Fretting over a typo isn’t necessary. If the story is great, we’ll fix the typo or ask you to fix it.

Sometimes writers discover more serious issues than a typo and attach a revised doc to a message. For us, not fret-worthy. Of course, rushing to submit isn’t always a great idea, but we’ve all been guilty.

I think most writers know to withdraw work once it’s accepted somewhere. If one poem from a batch of three is accepted by another publications, all a writer has to do is send a message through Submittable.

Many editors say that the best way to find what a journal is looking for is to read it--yet many also say they want to see something new. Do you have some insights on what writers should be looking for when they read a journal they'd like to submit to?

Yes, we’re really annoying that way, right? You mentioned “vibe” earlier—something some of us have more than others. If you’re getting a strong, say pop culture vibe or social justice vibe or scholarly vibe or relationship stories vibe or whatever, that can help you decide. When I’m sending my own work out, I take a look at the masthead and “about” statement and read a sample issue. I want to feel comfortable with the people reading my work and their mission, and I want to feel that my work would be in good company if accepted. I don’t worry so much about the “something new.” Yes, there are some stories/subjects we see a lot of, especially editors who have been reading submissions for a long time, but there are always fresh ways to look at the world, and some subjects will never grow old. A father-son relationship? Sure, there are a million of them. But each can have distinct characteristics that make it new.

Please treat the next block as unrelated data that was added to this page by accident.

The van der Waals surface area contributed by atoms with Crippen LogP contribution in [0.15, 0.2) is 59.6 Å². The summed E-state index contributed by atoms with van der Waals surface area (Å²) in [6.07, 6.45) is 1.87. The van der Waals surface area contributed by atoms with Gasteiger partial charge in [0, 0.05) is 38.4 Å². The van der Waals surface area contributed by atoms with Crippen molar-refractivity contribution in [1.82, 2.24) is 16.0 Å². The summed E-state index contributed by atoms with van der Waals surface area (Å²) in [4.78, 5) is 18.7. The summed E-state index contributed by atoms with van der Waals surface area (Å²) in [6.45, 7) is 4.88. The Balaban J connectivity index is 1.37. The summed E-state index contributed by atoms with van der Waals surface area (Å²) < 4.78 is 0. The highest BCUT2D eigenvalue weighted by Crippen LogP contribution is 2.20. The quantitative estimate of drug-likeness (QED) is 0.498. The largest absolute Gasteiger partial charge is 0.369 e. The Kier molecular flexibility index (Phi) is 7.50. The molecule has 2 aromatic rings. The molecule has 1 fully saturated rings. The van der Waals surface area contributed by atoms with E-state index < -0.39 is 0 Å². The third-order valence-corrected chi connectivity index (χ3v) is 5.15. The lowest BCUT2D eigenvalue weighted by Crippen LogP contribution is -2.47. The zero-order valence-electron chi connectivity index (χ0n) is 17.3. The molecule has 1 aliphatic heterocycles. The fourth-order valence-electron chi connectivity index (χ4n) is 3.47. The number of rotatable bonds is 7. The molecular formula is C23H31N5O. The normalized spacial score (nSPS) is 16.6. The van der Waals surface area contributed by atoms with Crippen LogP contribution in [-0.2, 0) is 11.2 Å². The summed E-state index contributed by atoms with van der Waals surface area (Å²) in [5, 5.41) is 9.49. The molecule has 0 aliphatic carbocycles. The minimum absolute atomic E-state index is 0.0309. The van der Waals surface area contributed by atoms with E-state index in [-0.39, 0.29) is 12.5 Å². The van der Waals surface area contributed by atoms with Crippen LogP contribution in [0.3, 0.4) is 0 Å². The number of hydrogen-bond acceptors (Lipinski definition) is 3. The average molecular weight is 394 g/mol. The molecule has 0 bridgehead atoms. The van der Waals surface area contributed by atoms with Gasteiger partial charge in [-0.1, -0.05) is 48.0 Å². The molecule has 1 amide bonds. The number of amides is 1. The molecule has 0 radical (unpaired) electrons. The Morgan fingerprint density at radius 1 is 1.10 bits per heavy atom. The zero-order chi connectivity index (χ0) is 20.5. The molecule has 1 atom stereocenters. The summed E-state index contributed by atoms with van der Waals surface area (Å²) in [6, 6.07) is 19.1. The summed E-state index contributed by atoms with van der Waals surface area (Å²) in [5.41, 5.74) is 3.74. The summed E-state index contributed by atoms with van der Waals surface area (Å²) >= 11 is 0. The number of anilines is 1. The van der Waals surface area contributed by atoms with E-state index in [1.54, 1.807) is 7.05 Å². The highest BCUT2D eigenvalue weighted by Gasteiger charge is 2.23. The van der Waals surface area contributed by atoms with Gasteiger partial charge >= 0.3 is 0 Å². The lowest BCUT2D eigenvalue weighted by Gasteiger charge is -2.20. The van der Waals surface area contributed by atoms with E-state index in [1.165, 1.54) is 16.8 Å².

What would be an essential piece of writing advice you'd give to prospective writers out there either within the realm of submitting, or just a certain piece of writing advice you've found handy over the years?

Find your people. Through courses, writing groups, volunteering with a journal, giving as much as you get—supporting other writers with advice, encouragement, buying their books, attending their readings. Support journals. Most editors are writers themselves. Most are trying their best to be good literary citizens.

There is so much writing advice out there. Never think you’ve achieved some sort of writerly perfection. We all have more to learn. We all screw up. Read great writing, but also read about the craft of writing. And essays on rhetorical devices and line breaks and other esoteric stuff. And read boring (not to me, but hey) books and websites like dictionaries, thesauruses, usage and grammar guides, etc. If you love words, language, and the whole idea of effective communication, learn more about the craft.